The Goddess. Mentor is a goddess — one of the greats -- the goddess of wisdom and war.  To fully appreciate what we can glean from this scene, we need to appreciate that the gods in Homer’s time were not creators in the sense that the biblical Judeo-Christian God is. Homer’s gods enact what occurs and what takes place, in special relations with humans, on the earth, right then and there; but, not as would an earthly commander, but as imbued with a aura of destiny, futurity as a field of play, influence, and opened but constrained trajectory – in short, of possibility. Accordingly, Athena, the goddess of wisdom and war, enacts the irrepressible drive to comprehend a situation, to enable Telemachus to compose a mindset that is able to go right at the situation, head on, with vision and courage.  That is the wisdom side.  What about the war aspect?  War organizes forces of contestation against standing conventions and arrangements so as to stand up a different way, one that does not yet exist, but still holds sway as an engine of action. A goddess’ war is one that takes a stand for what is beyond the pale of mortal reductions and conventions, and so uplifts and transcends mortality and bends one’s will toward a greater, brighter light, and a wider sense of what living offers.[4] War, strange as it may seem to our modern ears, stands for striving, aspiration, and the contestation the thriving spirit requires. The war making then undertakes the steps necessary to overcome the incessant obstacles in order to accomplish this “vision.”[5] 

          Conversation. Athena does her work here by instigating a conversation, one from seemingly out of the blue, that will inspire Telemachus to undertake deeds that will literally transport him beyond his current state of being.  This is what the gods do in human affairs; they appear at the “right time,” when the subject is “ready.” The goddess signifies a power that must be prepared for in order to be received, one that transforms and shapes events as they are transpiring and so requires the readiness to engage, grow and comprehend the new.            It is not that the gods can see the future, but rather that they “get” the logic (the Greek Logos) of the whole that is in play in this particular arena of engagement– both in terms of the character of the people involved, as well as the dimensions of the situation in general.  That is, as a “logic,” what Mentor offers is the full force of what can be gathered into a “saying,” into a voiced, articulated, directed and destined “call” that can be heard, comprehended and taken up in a plan of action – the full force of wisdom and war. Thus, Athena/Mentor’s words, instructions, entreaties and demands form a sort of psychic bridge into new amplitudes, intensities and expanses of living. [6]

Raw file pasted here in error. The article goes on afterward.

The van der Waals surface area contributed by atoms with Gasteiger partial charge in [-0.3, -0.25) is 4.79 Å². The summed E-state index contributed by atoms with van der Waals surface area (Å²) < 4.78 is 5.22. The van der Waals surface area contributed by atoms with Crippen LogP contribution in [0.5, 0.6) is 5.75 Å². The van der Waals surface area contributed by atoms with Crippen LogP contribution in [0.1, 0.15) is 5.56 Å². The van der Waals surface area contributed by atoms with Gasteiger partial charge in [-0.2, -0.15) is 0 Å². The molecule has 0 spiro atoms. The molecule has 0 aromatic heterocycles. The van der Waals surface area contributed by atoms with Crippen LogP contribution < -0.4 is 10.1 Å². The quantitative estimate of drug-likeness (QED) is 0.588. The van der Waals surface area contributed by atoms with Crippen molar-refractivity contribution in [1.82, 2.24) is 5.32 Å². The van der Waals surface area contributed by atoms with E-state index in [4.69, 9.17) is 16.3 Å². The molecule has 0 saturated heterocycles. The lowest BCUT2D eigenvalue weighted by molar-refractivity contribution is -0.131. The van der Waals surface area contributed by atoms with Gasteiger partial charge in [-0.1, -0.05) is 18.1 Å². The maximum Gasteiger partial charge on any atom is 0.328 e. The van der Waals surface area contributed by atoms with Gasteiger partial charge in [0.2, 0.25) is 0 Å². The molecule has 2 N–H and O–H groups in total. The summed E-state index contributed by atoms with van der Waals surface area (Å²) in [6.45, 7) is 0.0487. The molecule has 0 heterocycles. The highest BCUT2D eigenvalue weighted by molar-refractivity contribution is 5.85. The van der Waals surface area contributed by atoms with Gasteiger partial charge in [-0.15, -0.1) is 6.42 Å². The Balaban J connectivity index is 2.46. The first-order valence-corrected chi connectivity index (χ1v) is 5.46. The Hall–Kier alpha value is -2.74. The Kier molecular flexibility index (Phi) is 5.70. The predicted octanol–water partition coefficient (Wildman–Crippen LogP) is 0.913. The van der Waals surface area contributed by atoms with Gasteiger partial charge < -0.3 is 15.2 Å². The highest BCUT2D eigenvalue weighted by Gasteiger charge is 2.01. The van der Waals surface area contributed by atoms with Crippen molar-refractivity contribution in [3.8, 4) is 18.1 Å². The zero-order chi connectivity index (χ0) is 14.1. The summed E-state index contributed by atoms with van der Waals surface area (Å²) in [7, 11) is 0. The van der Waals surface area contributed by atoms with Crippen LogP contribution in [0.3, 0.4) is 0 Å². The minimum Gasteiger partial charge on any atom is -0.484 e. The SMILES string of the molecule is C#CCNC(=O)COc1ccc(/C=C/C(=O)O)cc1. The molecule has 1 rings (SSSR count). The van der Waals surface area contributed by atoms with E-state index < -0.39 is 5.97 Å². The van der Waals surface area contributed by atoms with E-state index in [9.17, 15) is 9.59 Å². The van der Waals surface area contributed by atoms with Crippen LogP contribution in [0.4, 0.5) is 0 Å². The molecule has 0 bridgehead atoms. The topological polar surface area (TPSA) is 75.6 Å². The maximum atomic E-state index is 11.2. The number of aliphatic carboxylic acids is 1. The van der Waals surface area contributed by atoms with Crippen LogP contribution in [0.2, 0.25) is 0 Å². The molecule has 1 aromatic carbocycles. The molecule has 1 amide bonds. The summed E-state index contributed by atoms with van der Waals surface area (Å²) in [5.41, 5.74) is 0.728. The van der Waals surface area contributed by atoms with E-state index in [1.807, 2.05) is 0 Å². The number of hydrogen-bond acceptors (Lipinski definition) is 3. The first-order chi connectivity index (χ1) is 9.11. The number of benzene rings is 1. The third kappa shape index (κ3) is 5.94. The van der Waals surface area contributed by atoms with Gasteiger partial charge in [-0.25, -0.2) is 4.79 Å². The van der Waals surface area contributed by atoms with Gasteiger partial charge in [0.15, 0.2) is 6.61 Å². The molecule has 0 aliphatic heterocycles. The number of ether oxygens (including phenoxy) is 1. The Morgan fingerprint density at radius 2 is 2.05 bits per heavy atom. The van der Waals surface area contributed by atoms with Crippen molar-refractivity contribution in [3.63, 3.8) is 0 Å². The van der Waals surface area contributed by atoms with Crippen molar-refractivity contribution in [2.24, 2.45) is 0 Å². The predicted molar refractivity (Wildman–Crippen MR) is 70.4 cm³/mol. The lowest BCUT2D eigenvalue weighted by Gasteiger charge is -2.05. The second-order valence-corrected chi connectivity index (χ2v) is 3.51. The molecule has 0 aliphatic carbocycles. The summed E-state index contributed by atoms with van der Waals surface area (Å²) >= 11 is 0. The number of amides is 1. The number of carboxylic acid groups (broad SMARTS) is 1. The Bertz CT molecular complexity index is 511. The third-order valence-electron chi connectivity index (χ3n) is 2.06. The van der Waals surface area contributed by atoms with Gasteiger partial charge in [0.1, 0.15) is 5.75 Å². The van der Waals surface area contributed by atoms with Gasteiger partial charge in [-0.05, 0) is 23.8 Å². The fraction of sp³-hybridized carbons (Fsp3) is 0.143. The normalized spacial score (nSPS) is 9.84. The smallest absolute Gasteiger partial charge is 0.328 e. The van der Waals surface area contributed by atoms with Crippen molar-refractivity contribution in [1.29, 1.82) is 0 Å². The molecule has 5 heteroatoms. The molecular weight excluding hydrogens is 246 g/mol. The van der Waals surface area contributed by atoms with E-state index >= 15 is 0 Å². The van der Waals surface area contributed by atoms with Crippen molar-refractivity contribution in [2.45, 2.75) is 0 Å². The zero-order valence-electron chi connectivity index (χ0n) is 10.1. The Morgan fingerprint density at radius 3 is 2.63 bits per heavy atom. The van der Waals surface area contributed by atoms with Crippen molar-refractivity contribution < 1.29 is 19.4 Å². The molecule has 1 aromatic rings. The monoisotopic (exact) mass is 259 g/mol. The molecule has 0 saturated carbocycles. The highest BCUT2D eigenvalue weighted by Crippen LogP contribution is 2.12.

The Goddess’s Labor: Aspiration. In a word, we can say that the goddess dramatizes aspiration — the life beyond tasks, the spirit of expansiveness of possibility and encompassing of greater forces than those immediately in effect, the spirit opens futures beyond given strictures, and constantly generates open and unknown horizons that beckon.  And, the image of the goddess, arising on the scene, seemingly out of nowhere, signifies to us that all of this psychic uplift occurs in the midst of the here and now, the journey on the earth, over the seas, by the means available now.
Returning to our scene, Mentor appears, seemingly out of the blue, and urges Telemachus to take a long and dangerous voyage over vast seas in order to find a mere spec of a being -- one man, his father. This is the first step in altering Telemachus‘ view of his fixation on the missing father.  This way is also completely new and foreign to Telemachus, a way that has no guarantees, but places him in an act that is outrageous, but also seems in proportion to and is an appropriate and adequate response to the absence and yearning, and sense of crisis that Telemachus feels pressing upon him. Thus the second way the grip his fixation has on him is loosened and he is freed to decide what he will do next.

Outcome and Conclusion:  the Gift. And then, recall:  once Telemachus sets out on the voyage, Mentor/Athena disappears.  Once aspiration is voiced, envisioned (gathered and placed in the light) and undertaken, that aspiration belongs to that person alone – not to any goddess, or mentor. Her urging is offered pure a gift, [7] one that envisions no reciprocation or debt, that is given purely, as only a god (or a mentor) can give.  And even though Telemachus does not find his father, the “absence” is addressed none the less:  he now can assume full responsibility for the situation and take up a father’s role with respect to the chaos at hand.  That does not mean fix it, but instead means engage it, take it on has his mission, his mandate, his labor — his aspiration — to be the master of his domain.

The Essence, Its Differences and Consequences

So from all this, if Homer’s story is anything to go by, we can say that mentoring spurs and arouses the spirit to venture into the life of aspiration. Whatever a mentor does, the question that remains salient and outlines a sense of its “essence” is this:

Am I encouraging a person to gather his or her will, sprit and acumen in order act on his or her aspirations above all, against all obstacles, over and above all criticisms and judgments, and to strengthen and nurture those life competencies that will keep those aspirations alive? 
 
The key questions that will keep a mentor on that way are these?
1.  Is this person facing a chaotic scene in which values and priorities are under pressure and profoundly disturbed, murky?